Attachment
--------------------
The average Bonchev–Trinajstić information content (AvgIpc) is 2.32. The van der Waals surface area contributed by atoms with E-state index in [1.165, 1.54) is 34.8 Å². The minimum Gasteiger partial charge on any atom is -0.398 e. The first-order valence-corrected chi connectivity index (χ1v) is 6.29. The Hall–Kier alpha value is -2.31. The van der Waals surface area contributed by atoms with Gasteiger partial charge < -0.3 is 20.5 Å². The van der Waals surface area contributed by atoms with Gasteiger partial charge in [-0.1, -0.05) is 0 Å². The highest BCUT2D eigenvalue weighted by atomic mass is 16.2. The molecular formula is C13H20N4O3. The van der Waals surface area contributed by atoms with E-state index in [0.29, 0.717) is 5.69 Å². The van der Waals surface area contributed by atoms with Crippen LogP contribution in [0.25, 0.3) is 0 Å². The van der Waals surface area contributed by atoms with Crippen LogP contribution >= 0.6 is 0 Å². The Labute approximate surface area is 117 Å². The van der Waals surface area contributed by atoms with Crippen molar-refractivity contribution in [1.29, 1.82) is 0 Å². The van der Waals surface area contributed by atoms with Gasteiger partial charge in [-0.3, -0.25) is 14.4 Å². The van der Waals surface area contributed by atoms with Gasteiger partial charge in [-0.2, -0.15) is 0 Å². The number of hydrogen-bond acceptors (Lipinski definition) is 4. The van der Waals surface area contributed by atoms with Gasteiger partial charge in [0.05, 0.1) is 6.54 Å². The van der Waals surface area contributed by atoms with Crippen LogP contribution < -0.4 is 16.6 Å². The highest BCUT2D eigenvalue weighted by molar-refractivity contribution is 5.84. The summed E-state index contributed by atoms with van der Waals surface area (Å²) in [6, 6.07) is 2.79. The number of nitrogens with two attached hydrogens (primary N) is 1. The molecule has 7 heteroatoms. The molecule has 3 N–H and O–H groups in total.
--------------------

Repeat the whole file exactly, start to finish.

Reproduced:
The average Bonchev–Trinajstić information content (AvgIpc) is 2.32. The van der Waals surface area contributed by atoms with E-state index in [1.165, 1.54) is 34.8 Å². The minimum Gasteiger partial charge on any atom is -0.398 e. The first-order valence-corrected chi connectivity index (χ1v) is 6.29. The Hall–Kier alpha value is -2.31. The van der Waals surface area contributed by atoms with Gasteiger partial charge < -0.3 is 20.5 Å². The van der Waals surface area contributed by atoms with Gasteiger partial charge in [-0.1, -0.05) is 0 Å². The highest BCUT2D eigenvalue weighted by atomic mass is 16.2. The molecular formula is C13H20N4O3. The van der Waals surface area contributed by atoms with E-state index in [0.29, 0.717) is 5.69 Å². The van der Waals surface area contributed by atoms with Crippen LogP contribution in [0.25, 0.3) is 0 Å². The van der Waals surface area contributed by atoms with Crippen LogP contribution >= 0.6 is 0 Å². The Labute approximate surface area is 117 Å². The van der Waals surface area contributed by atoms with Crippen molar-refractivity contribution in [1.29, 1.82) is 0 Å². The van der Waals surface area contributed by atoms with Gasteiger partial charge in [-0.3, -0.25) is 14.4 Å². The van der Waals surface area contributed by atoms with Gasteiger partial charge in [-0.2, -0.15) is 0 Å². The number of hydrogen-bond acceptors (Lipinski definition) is 4. The van der Waals surface area contributed by atoms with Gasteiger partial charge in [0.05, 0.1) is 6.54 Å². The van der Waals surface area contributed by atoms with Crippen LogP contribution < -0.4 is 16.6 Å². The highest BCUT2D eigenvalue weighted by molar-refractivity contribution is 5.84. The summed E-state index contributed by atoms with van der Waals surface area (Å²) in [6, 6.07) is 2.79. The number of nitrogens with two attached hydrogens (primary N) is 1. The molecule has 7 heteroatoms. The molecule has 3 N–H and O–H groups in total.